||Adult Services and Programs/General
||Archives and Records Management/General
Here is everything you need to promote your library as a center for genealogical study by leveraging your collection to help patrons conduct research on ancestors, document family stories, and archive family heirlooms.
Websites, social media, and the Internet have made research on family history accessible. Your library can tap into the popularity of the do-it-yourself genealogy movement by promoting your role as both a preserver of local community history as well as a source for helping your patrons archive what's important to their family. This professional guide will teach you how to integrate family history programming into your educational outreach tools and services to the community.
The book is divided into three sections: the first introduces methods for creating a program to help your clients trace their roots; the second provides library science instruction in reference and planning for local collections; and the third part focuses on the use of specific types of resources in local collections. Additional information features methods for preserving photographs, letters, diaries, documents, memorabilia, and ephemera. The text also includes bibliographies, appendices, checklists, and links to online aids to further assist with valuating and organizing important family mementos.
- Discusses the reference environment and offers tips for strategic planning for local studies
- Includes hints of how to assess, organize, discard, or donate family heirlooms
- Offers suggestions for caring for family history archives, including physical enclosures, digital copies, and the importance of data backups
- Features templates for partnership agreements with other organizations
- Author Info
- Topic Centers
Introduction: Why Providing Family History Services is a Great Idea
Chapter 1: Thinking Outside the Collection Box
Chapter 2: Record It: Preserving Family and Community History
Chapter 3: Tell It: Oral History for the 21st Century
Chapter 4: Sort It: Assessing and Storing Home Sources
Chapter 5: Picture It: Gathering, Analyzing and Storing Family Photographs
Chapter 6: The Negotiators: Asking and Answering Questions
Chapter 7: Maximizing Access to Family History Materials
Chapter 8: Mining the Riches
Chapter 9: Pooling Our Resources: The Digital Portal
Appendix A: Annotated Lists of Family History Titles
Appendix B: The Locality Guide
Appendix C: Associations Related to Local Studies
Appendix D: Forms
"Readers will appreciate the plethora of programming ideas presented throughout the work as well as the tips for creating a guide of other local organizations supporting family history research. . . . Anyone who wishes to develop or expand a family history program will turn to this resource again and again."
"Offers practical advice, with bibliographical notes, on how to establish a family history service within the framework of existing programming and outreach."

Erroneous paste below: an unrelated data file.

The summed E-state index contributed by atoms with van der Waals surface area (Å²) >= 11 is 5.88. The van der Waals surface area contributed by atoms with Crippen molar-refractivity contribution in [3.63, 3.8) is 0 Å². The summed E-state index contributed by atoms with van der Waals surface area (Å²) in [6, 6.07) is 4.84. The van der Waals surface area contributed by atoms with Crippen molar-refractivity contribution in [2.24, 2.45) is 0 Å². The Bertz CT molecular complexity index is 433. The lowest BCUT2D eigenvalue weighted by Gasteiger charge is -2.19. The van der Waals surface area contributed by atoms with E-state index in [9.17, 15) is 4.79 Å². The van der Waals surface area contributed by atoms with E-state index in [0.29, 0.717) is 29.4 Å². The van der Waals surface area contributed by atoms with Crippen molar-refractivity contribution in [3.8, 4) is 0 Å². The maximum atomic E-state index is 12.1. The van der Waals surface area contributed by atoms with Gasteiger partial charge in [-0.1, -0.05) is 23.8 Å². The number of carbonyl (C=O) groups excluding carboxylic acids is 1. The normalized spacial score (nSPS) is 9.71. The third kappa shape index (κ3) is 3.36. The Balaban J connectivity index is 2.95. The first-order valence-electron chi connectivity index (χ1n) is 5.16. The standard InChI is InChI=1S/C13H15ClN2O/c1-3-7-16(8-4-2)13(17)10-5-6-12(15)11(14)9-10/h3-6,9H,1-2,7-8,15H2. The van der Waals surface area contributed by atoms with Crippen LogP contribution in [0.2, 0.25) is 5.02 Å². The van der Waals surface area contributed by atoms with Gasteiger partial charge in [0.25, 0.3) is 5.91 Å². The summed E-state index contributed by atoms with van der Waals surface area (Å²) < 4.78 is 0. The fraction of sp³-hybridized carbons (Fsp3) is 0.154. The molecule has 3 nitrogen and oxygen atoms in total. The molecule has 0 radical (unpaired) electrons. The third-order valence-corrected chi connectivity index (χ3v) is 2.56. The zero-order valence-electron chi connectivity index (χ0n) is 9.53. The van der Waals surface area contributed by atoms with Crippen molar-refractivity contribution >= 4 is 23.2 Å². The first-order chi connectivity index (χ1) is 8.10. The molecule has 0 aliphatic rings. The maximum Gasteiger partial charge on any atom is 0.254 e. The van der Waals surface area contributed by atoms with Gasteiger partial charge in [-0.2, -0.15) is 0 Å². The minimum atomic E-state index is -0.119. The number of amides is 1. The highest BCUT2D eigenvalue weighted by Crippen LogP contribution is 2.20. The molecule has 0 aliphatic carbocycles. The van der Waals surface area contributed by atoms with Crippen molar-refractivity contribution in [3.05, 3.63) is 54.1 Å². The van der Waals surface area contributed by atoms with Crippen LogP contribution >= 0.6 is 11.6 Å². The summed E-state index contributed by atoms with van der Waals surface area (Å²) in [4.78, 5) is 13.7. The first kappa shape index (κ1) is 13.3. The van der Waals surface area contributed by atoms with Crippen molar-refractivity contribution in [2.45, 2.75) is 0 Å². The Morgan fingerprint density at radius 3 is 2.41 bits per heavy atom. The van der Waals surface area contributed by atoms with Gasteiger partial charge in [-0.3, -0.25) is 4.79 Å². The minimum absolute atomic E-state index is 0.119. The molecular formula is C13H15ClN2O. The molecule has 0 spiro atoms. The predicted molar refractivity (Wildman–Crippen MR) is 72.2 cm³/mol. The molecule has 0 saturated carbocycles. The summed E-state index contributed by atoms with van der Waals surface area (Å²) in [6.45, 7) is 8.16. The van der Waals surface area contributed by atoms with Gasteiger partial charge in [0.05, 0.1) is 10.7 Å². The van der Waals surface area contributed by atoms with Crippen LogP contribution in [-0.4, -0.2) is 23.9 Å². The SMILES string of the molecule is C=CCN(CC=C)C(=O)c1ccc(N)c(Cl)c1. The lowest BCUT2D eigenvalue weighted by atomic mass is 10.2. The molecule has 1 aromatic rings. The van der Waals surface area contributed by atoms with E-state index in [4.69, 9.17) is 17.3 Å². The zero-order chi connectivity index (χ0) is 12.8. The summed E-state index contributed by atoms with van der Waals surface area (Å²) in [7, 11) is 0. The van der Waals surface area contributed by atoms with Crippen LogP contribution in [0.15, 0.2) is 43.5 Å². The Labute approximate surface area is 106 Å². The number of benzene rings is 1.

"Fostering Family History Services by Rhonda L Clark and Nicole Wedemeyer Miller is an insightful detailed volume on setting up and providing genealogy and family history services. As a seasoned genealogy librarian, I have been consulted many a time by libraries and genealogical societies on creating and maintaining a family history research collection. This book answers those questions and more.
In this easy to read volume, you will find helpful text in providing service in a very detailed area of research. It empowers service providers to offer family history reference to individuals who are pursuing a family history research project, even if that provider is not a trained in family history. Each chapter begins with background information on the chapter topic. The chapters conclude ideas for programming on that specific subject, and one of my personal favorites, cited sources.
Not only does this source cover printed sources, it reaches out to the digital world, allowing for ideas on digitization in the library setting. It offers ideas for preservation of family and community histories, and gathering and storing of photographs. Also found is information on partnerships, cataloging, periodicals, and specific records and resources used by family history researchers.
It is without reservation that I suggest this book should be on all shelves of service providers that help customers with family history, those that are thinking of or creating a family history collection, and those that have been providing genealogy reference for a long time."
"Rhonda Clark and Nicole Wedemeyer Miller have done a superb job with this work. I wish that it had been available when I was starting out; even 15 years ago it would have been very useful. What I liked about it was that it gave great examples of what to do, and references to check on those recommendations, but it also dealt with various subjects in a very true to life and common sense style. From showing how to think outside traditional ways of delivering service, to giving readers examples of various kinds of research, and even including some good ideas for delivering items in a digital manner, this book covers a diverse selection of topics and does it very well. It is very readable and could be used as a manual for training. Highly recommended."
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